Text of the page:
Last week when Irene was in the Bahamas, the eye of the cane kept fading and returning, this is a sure sign that the storm is unstable and not durable, and that it will fizzle. On Sunday morning you could see the hurricane was falling apart but the media was still hyping it like crazy. They were milking it for all they could, even calling it a catagory 1 when it was well into tropical storm level. It was already fizzling when one newscaster even said we should go out and get two weeks of food and supplies! This was a bit much.

  4. Ken Mueller

    Maybe this is a correlate of Gresham’s Law in economics: ‘Bad money drives out good money.’ Overblown and invalid argument on one side leads to an equal and opposite argument on the other side? Just a thought.

  5. ADiff

    The predominate trend in society today, not excepting any scientific community, is to “take counsel of one’s fears” foremost. The result is a tendency to fixate on speculative worst-cases, and to form policy on such basis, at great waste. This seems to apply to everything, from GMOs, to public health, to weather. AGW hysteria is only, perhaps, the most over-arching example of this wasteful, destructive and undignified social pathology.

    Most interesting is such run-away ‘precautionary principle’ activities, being focused on what we fear, and hence are aware, makes us increasingly likely to fall foul of things of which we are ignorant (or which fall outside the politically and socially acceptable bounds of public discourse, e.g. the 90-10 rule in public health).

    It seems plausible that Crichton may have had a point when he suggested in one of his pop-science novels that one plausible impact of broad and pervasive mass communications was social suicide by ‘fad’.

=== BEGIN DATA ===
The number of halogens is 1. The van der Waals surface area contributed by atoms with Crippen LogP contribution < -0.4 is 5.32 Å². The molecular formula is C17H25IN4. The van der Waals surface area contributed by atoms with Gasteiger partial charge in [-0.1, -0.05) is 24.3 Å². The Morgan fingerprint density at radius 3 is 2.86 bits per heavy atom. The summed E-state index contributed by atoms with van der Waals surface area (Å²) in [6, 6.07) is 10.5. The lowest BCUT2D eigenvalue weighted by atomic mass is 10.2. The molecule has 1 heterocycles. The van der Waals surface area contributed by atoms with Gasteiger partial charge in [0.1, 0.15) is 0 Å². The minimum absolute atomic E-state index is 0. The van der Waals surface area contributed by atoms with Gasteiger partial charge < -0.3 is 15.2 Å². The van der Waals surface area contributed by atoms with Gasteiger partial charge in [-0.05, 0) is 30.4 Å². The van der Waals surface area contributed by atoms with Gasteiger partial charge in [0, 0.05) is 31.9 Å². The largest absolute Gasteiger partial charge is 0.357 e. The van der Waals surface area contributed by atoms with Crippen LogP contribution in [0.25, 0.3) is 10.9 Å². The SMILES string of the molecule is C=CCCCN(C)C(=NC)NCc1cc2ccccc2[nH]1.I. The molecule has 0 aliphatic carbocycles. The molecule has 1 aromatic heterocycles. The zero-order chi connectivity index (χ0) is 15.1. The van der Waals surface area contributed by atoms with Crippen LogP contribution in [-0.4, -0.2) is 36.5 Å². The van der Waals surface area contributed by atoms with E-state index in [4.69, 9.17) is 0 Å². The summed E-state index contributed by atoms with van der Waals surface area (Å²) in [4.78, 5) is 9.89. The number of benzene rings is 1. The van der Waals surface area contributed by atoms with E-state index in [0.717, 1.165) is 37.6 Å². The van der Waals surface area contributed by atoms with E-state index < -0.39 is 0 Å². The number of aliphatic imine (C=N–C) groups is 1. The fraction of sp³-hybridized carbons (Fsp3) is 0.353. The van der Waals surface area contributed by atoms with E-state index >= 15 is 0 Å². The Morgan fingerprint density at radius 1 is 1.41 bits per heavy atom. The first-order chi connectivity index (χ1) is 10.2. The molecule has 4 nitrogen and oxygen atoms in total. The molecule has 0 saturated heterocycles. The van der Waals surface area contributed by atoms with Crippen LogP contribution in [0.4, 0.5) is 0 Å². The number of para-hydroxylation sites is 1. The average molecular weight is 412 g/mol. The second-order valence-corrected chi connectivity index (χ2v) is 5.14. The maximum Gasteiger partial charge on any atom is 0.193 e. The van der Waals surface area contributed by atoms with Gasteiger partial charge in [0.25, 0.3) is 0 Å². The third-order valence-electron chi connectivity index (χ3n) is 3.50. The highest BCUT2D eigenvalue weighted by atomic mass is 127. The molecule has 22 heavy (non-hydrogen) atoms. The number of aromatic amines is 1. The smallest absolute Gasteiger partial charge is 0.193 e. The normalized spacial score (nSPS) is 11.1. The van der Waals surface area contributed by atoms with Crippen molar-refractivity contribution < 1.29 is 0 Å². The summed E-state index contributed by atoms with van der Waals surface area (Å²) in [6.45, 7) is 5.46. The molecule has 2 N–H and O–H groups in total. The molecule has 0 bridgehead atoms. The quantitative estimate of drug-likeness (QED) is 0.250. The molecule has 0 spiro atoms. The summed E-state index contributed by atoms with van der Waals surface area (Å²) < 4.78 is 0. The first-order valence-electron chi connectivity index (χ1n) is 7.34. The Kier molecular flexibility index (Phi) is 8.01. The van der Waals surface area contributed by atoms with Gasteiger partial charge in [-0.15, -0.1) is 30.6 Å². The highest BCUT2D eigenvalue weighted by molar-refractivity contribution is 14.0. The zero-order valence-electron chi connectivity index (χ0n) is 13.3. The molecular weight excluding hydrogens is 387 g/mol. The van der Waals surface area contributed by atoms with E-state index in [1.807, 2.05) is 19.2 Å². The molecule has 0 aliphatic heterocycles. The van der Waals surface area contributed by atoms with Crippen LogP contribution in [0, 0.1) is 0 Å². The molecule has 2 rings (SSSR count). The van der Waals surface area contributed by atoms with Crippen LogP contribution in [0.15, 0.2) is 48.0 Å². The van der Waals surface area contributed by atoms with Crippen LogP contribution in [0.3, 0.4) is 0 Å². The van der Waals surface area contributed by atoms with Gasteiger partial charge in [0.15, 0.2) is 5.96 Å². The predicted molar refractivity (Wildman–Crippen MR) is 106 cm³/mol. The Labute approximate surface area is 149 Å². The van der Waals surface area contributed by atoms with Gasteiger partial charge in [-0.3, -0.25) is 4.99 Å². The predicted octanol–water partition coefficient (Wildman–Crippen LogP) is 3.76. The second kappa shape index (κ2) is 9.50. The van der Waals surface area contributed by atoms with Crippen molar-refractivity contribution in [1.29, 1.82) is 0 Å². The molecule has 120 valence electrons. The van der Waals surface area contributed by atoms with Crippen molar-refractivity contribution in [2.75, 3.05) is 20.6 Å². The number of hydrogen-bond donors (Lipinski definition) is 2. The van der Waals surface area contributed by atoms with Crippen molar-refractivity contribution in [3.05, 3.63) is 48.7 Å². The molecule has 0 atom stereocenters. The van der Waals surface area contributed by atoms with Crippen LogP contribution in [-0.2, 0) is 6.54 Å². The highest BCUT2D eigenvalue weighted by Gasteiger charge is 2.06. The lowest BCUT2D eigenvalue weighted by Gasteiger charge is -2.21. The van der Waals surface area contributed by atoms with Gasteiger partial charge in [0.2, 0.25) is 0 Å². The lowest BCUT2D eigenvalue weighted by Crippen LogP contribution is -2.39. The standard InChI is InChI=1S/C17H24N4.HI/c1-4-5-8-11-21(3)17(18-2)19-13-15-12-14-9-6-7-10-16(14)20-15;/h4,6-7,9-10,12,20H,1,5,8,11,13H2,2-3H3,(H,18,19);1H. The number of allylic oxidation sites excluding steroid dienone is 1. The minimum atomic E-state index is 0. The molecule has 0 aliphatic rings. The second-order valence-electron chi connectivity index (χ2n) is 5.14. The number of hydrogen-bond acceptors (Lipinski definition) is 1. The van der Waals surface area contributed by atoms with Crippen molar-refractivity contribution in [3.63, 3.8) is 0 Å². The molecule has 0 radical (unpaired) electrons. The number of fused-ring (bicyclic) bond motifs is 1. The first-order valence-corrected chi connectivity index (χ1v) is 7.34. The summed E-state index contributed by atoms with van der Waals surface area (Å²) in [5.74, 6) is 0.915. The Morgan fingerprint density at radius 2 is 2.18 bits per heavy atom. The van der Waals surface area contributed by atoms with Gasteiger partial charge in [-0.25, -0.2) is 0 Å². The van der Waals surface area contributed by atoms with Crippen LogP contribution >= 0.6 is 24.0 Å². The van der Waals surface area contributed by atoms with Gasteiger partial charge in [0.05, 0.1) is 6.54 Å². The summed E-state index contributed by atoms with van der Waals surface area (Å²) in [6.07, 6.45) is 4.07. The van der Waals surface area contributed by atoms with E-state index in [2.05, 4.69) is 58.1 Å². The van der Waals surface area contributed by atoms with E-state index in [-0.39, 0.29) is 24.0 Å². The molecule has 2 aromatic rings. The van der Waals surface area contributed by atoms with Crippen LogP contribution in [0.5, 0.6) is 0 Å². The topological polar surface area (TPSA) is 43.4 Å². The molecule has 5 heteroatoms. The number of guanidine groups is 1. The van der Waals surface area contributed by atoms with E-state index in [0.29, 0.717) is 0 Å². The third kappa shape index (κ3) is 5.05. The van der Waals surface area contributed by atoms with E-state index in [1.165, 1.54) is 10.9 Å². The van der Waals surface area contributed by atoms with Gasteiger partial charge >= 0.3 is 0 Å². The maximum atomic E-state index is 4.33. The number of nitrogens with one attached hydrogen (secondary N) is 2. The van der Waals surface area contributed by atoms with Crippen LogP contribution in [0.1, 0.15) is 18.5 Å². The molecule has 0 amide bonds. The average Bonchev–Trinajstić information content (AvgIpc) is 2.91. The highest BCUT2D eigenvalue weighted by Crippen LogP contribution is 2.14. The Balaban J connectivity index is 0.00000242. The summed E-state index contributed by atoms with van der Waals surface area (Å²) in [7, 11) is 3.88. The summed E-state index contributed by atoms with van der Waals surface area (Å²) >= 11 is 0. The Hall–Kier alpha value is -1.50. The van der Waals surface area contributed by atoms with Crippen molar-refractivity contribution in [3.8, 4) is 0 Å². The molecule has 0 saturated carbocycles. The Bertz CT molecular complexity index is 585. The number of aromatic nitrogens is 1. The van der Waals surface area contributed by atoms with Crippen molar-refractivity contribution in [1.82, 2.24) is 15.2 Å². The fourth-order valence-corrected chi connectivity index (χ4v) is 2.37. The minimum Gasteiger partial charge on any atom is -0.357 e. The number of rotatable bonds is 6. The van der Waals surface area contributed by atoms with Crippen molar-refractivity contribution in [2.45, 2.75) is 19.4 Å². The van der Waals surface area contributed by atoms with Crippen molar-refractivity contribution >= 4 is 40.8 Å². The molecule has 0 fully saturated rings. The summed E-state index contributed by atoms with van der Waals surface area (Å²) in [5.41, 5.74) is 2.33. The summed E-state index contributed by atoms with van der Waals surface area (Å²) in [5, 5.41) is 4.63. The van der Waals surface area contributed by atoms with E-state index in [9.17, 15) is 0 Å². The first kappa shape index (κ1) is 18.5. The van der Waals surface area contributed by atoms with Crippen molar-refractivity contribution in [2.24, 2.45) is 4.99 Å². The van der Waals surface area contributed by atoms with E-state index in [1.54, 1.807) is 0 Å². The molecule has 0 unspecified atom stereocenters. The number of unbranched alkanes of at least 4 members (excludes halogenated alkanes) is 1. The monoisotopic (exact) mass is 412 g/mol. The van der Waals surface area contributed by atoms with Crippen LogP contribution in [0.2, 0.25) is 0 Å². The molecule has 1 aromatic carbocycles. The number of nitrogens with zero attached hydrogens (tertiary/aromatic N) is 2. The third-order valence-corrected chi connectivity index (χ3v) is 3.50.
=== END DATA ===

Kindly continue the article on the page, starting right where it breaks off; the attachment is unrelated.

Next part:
6. Sean

    Having gone through the perifery of the hurricane I got really concerned on Wed. & Thurs. of last week as the storm strengthened while continuing NW. However on Thurs PM we got hit with a strong line of thunderstorms that blew through and headed to the SW. It seemed like when the front interacted with Ilene, the storm turned NNW and lost some of it’s structure and it’s punch. So it didn’t have the high winds when it came ashore but it had a ton of energy and a lot of moisture so it affected a broad area. Personnaly, I am thankful fo the way it turned out. Sure there was a lot of wind damage to trees and pretty broad power outages but it could have been a lot worse.

  7. MTB

    I saw Joe Bastardi (excellent forecaster and AGW skeptic) raising the same question on his twitter.

  8. sundevil

    I think the gist of the skeptics was to point out that if we can’t predict what a hurricane will do 24 hours out, then how in the world can we predict “climate change” decades (if not centuries) out? Beyond that, people are always willing to pile on hype, and it seems to be even more popular these days as our sensationalist media make fools of themselves almost daily with over-hyped stories about everything from viruses (bird flu, H1N1 flu, etc) to economic collapse (the debt-ceiling battle). Working people into a frenzy is fairly easy to do, but I think it’s also becoming easier to look up the counter-facts now.

    Anyway, I think the hurricane basically lived up to the expectations, even though NYC didn’t get hit as hard as first thought. There was plenty of other damage/flooding, but since the media center of the universe was spared, some people seem to think that means the hurricane was a dud. Hardly.